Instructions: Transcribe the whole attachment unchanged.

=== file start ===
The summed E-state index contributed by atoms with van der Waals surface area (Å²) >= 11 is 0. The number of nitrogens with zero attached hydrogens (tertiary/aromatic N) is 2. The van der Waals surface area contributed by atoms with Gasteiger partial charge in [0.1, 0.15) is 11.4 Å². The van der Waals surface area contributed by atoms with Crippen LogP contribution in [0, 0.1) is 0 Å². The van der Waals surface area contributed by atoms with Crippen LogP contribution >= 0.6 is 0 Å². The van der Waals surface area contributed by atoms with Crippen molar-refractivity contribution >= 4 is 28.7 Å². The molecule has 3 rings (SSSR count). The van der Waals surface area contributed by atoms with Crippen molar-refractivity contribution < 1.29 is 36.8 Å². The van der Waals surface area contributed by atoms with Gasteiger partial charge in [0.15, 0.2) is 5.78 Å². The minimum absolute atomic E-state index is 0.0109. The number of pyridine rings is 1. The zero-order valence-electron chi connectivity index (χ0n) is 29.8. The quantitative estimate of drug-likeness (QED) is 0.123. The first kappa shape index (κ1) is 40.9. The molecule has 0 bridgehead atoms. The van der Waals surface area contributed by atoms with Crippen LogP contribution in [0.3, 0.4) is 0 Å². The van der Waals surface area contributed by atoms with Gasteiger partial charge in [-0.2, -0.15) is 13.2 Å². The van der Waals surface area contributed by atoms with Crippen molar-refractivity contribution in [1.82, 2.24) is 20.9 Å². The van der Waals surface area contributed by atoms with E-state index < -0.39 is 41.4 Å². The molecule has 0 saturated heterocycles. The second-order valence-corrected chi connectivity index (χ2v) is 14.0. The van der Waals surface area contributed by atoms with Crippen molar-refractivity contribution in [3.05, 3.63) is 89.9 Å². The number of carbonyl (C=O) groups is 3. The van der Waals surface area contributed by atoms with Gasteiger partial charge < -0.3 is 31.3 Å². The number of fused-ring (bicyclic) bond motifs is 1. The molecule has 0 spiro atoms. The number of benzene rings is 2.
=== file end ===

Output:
The summed E-state index contributed by atoms with van der Waals surface area (Å²) >= 11 is 0. The number of nitrogens with zero attached hydrogens (tertiary/aromatic N) is 2. The van der Waals surface area contributed by atoms with Gasteiger partial charge in [0.1, 0.15) is 11.4 Å². The van der Waals surface area contributed by atoms with Crippen LogP contribution in [0, 0.1) is 0 Å². The van der Waals surface area contributed by atoms with Crippen LogP contribution >= 0.6 is 0 Å². The van der Waals surface area contributed by atoms with Crippen molar-refractivity contribution >= 4 is 28.7 Å². The molecule has 3 rings (SSSR count). The van der Waals surface area contributed by atoms with Crippen molar-refractivity contribution < 1.29 is 36.8 Å². The van der Waals surface area contributed by atoms with Gasteiger partial charge in [0.15, 0.2) is 5.78 Å². The minimum absolute atomic E-state index is 0.0109. The number of pyridine rings is 1. The zero-order valence-electron chi connectivity index (χ0n) is 29.8. The quantitative estimate of drug-likeness (QED) is 0.123. The first kappa shape index (κ1) is 40.9. The molecule has 0 bridgehead atoms. The van der Waals surface area contributed by atoms with Crippen LogP contribution in [0.3, 0.4) is 0 Å². The van der Waals surface area contributed by atoms with Gasteiger partial charge in [-0.2, -0.15) is 13.2 Å². The van der Waals surface area contributed by atoms with Crippen molar-refractivity contribution in [1.82, 2.24) is 20.9 Å². The van der Waals surface area contributed by atoms with E-state index < -0.39 is 41.4 Å². The molecule has 0 saturated heterocycles. The second-order valence-corrected chi connectivity index (χ2v) is 14.0. The van der Waals surface area contributed by atoms with Crippen molar-refractivity contribution in [3.05, 3.63) is 89.9 Å². The number of carbonyl (C=O) groups is 3. The van der Waals surface area contributed by atoms with Gasteiger partial charge < -0.3 is 31.3 Å². The number of fused-ring (bicyclic) bond motifs is 1. The molecule has 0 spiro atoms. The number of benzene rings is 2.